Section 3621(b) of Title 18 directs BOP to designate the place of a prisoner's imprisonment after considering a variety of factors, including "the nature and circumstances of the offense," "the history and characteristics of the prisoner," and "any statement by the court that imposed the sentence" either "concerning the purposes for which the sentence to imprisonment was determined to be warranted" or "recommending a type of penal or correctional facility as appropriate." 18 U.S.C. § 3621(b)(2)--(4). Section 3624 provides for "pre-release custody," and mandates that BOP: shall, to the extent practicable, assure that a prisoner serving a term of imprisonment spends a reasonable part, not to exceed six months, of the last 10 per centum of the term to be served under conditions that will afford a reasonable opportunity to adjust to and prepare for the prisoner's re-entry into the community.

18 U.S.C. § 3624(c).

Prior to 2002, BOP made individualized assessments and frequently assigned prisoners serving short sentences to serve the entirety of those sentences in CCCs, often on the recommendation of the sentencing courts. Both BOP and the courts viewed § 3621 as giving BOP discretion to transfer an inmate to a CCC for longer than six months or ten percent of his sentence, and read § 3624 to separately oblige BOP to transfer inmates to CCCs, where practicable, for a reasonable part of the last ten percent, not to exceed six months, of a given sentence. See Levine v. Apker, 455 F.3d 71, 75 (2d Cir. 2006) (describing history); see also Goldings v. Winn, 383 F.3d 17, 19--20 (1st Cir. 2004) (same); Elwood v. Jeter, 386 F.3d 842, 846--47 (8th Cir. 2004) (same); U.S. Dep't of Justice, Federal Bureau of Prisons Program Statement 7310.04 (Dec. 16, 1998).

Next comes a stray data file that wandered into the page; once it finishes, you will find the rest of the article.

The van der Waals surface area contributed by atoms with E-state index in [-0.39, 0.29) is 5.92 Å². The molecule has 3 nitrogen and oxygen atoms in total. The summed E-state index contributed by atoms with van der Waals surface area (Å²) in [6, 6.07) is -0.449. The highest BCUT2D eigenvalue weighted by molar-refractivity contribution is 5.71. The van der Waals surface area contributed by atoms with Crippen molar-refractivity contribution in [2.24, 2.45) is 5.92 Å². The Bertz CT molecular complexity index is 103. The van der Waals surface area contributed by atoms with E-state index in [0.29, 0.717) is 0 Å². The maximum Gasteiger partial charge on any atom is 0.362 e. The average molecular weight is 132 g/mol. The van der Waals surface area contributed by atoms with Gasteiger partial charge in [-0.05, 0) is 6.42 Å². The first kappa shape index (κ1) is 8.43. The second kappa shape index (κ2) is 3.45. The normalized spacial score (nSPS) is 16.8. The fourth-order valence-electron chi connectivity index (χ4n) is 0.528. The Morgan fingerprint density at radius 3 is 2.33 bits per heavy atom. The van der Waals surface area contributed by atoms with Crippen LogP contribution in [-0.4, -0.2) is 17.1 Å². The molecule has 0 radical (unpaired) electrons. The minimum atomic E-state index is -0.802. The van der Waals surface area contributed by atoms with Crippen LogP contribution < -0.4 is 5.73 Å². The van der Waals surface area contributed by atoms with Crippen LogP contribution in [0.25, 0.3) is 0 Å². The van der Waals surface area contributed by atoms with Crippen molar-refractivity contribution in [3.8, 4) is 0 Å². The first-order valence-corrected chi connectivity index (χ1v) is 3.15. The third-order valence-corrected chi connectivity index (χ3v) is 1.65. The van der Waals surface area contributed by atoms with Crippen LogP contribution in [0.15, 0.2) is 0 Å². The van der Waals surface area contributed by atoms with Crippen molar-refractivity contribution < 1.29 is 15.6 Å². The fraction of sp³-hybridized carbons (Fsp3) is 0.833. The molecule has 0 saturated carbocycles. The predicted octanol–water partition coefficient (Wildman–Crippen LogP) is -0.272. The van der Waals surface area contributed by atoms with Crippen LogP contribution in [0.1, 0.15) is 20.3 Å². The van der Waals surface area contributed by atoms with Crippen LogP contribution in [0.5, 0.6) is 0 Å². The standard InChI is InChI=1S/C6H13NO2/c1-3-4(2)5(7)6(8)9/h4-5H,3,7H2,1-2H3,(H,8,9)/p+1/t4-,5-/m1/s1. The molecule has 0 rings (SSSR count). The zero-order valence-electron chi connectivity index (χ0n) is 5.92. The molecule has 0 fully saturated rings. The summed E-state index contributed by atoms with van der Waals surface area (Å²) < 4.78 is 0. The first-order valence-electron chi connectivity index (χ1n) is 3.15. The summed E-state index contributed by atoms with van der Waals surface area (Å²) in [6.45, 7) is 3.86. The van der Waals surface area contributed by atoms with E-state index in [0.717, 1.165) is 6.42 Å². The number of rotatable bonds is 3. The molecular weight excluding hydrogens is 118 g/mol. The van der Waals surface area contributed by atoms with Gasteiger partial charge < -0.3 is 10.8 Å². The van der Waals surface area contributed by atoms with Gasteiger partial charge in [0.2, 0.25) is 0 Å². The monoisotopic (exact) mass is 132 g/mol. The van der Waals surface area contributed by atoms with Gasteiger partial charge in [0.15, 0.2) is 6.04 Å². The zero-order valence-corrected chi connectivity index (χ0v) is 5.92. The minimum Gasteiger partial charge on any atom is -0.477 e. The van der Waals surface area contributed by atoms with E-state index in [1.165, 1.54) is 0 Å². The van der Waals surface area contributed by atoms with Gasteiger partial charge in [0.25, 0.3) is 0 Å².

In 2002, the Department of Justice Office of Legal Counsel issued a memorandum evaluating this practice and concluding that (1) the courts could not substitute a CCC term for traditional imprisonment and that (2) BOP did not have the authority to impose a CCC term for imprisonment before the last ten percent of the term. See Office of Legal Counsel, U.S. Dep't of Justice, Bureau of Prisons Practice of Placing in Community Confinement Certain Offenders Who Have Received Sentences of Imprisonment, 2002 WL 31940146 (Dec. 13, 2002).

This change in policy triggered a slew of civil actions and habeas petitions by prisoners. A majority of courts reviewing the policy rejected it as being contrary to the statute's requirement that BOP to affirmatively exercise its discretion in considering the factors enumerated in the statute. See, e.g., Elwood, 386 F.3d at 846--47; Pimentel v. Gonzales, 367 F. Supp. 2d 365, 367--68 (E.D.N.Y. 2005) (collecting cases).